4.07.2008

And meanwhile, John McCain raises funds, vets veeps and avoids the hammer

While Hillary Clinton and Barack Obama are battling for their party's nomination, John McCain is thinking ahead to the general election, is looking to pick up his fundraising and introduce himself to voters before the Democrats' start attacking him.

Today, the campaign revealed it had raised $15 million in March. Since McCain looks assured of choosing public financing for the general election (and get $85 million to spend from early September to Election Day), those $15 million raised are almost entirely primary funds, which the campaign can use until its end-of-summer convention. (This makes it difficult to compare McCain's total and Clinton's announcement that she raised $20 million, which does include general election funds).

$15 million is a mixed total for McCain; it is certainly an improvement from previous months, but it should only partially reassure Republicans who were starting to get worried by McCain's anemic fundraising. It remains much less than Barack Obama's March total, confirming that McCain will be at a significant financial disadvantage in the coming months.

It is important to understand what we mean when we speak of "primary funds" and "general election funds." The latter sounds more important, but general election funds kicks in at the convention -- not at the end of primaries. And as such they will only be used for two months. Primary resources are used for much longer, and they are the ones that fund campaigns throughout the summer, a time in which many candidates are often broke.

McCain will have to pick up his fundraising in the coming weeks to survive all the way to the convention. But Politico's Ben Smith brings good news to Republicans this week by reporting on the failure of Democratic groups to attack McCain as early as possible as they were planning to early this year:

Democratic talk of an early, hard-hitting campaign to "define" and tar Arizona Sen. John McCain appears to have fizzled for lack of money, leading to a quiet round of finger-pointing among Democratic operatives and donors as McCain assembles a campaign and a public image relatively unmolested.

Groups like the Campaign to Defend America fell short of their funding goals and, despite testing messages and running an ad in cheap parts of Ohio, largely gave up on their efforts to define McCain. Most funds from Democratic voters are going to the campaigns of Obama and Clinton at a time other groups were hoping to get some attention as well. This is naturally a huge relief for Republicans, who a few months ago were really worried about how McCain was going to able to answer early attack ads with practically no money in the bank at all and no general election strategy.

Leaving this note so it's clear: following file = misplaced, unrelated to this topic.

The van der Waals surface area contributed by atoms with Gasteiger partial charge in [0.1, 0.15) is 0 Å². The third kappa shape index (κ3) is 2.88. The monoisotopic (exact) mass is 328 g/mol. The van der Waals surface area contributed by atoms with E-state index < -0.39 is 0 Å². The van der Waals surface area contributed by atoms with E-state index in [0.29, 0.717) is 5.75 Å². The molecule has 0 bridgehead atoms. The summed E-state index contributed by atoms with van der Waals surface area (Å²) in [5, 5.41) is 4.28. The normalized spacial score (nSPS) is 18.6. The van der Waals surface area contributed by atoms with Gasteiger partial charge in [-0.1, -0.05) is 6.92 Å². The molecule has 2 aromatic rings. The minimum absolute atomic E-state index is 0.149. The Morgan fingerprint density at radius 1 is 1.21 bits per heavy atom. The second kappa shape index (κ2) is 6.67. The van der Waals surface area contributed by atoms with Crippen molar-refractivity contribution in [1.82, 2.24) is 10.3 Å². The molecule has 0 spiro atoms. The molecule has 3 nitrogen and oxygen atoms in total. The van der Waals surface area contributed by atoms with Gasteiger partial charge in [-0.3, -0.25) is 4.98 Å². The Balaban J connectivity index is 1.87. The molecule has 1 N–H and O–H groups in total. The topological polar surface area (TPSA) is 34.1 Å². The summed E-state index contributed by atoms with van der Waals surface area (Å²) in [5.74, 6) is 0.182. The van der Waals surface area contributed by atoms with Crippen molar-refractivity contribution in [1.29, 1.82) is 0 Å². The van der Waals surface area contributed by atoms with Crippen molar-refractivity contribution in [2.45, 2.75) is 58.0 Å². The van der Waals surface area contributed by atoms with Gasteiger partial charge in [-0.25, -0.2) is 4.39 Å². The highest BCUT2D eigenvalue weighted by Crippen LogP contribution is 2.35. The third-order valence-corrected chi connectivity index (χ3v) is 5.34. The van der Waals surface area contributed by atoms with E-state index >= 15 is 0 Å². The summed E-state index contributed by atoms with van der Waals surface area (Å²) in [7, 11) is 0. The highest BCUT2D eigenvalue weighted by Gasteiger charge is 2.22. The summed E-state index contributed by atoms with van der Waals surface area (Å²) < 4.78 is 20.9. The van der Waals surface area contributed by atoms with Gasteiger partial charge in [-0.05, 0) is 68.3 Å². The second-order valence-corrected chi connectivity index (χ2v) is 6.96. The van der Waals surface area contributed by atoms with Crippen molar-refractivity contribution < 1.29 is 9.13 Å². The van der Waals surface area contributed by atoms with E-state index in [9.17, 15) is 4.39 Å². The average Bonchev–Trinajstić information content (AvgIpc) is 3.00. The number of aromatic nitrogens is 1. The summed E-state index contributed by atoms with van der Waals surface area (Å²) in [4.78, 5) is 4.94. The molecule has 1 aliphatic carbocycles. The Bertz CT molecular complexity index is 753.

Another big advantage the McCain campaign is deriving is a head start in the vice-presidential process. At this time 4 years ago, the Kerry campaign was way on its way towards interviewing potential taps; this year, Clinton and Obama have certainly not started the long vetting procedures (and consider that they don't even know yet if they will have to tap each other). Meanwhile, the McCain campaign is considering its list already and can even benefit from testing names in the media.

The media buzz over the past 48 hours has been Rice's supposedly campaigning to be picked as McCain's running mate, and the Senator's comment that he had not noticed that she was interested. He even proceeded to criticize her by saying that all those who contributed to setting up the initial failed Iraq policy (of which McCain now claims he has always been a fervent opponent) "bear some responsibility."

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1 Comments:

  • It's definitly good news for McCain that the Democrats are more focused on each other than him, and that is why I believe at the current moment he has an advantage in the general election. However it's still a very small advantage, as his attempts to introduce himself and put in a positive impression is drowned out by the Dem primary and I believe that dem nominee (almost certainly Obama) will regain a tiny lead starting in early/mid August if the race effectively ends on or before July 1st like how Howard Deans wants.

    By Anonymous jaxx raxor, At 07 April, 2008 19:55  

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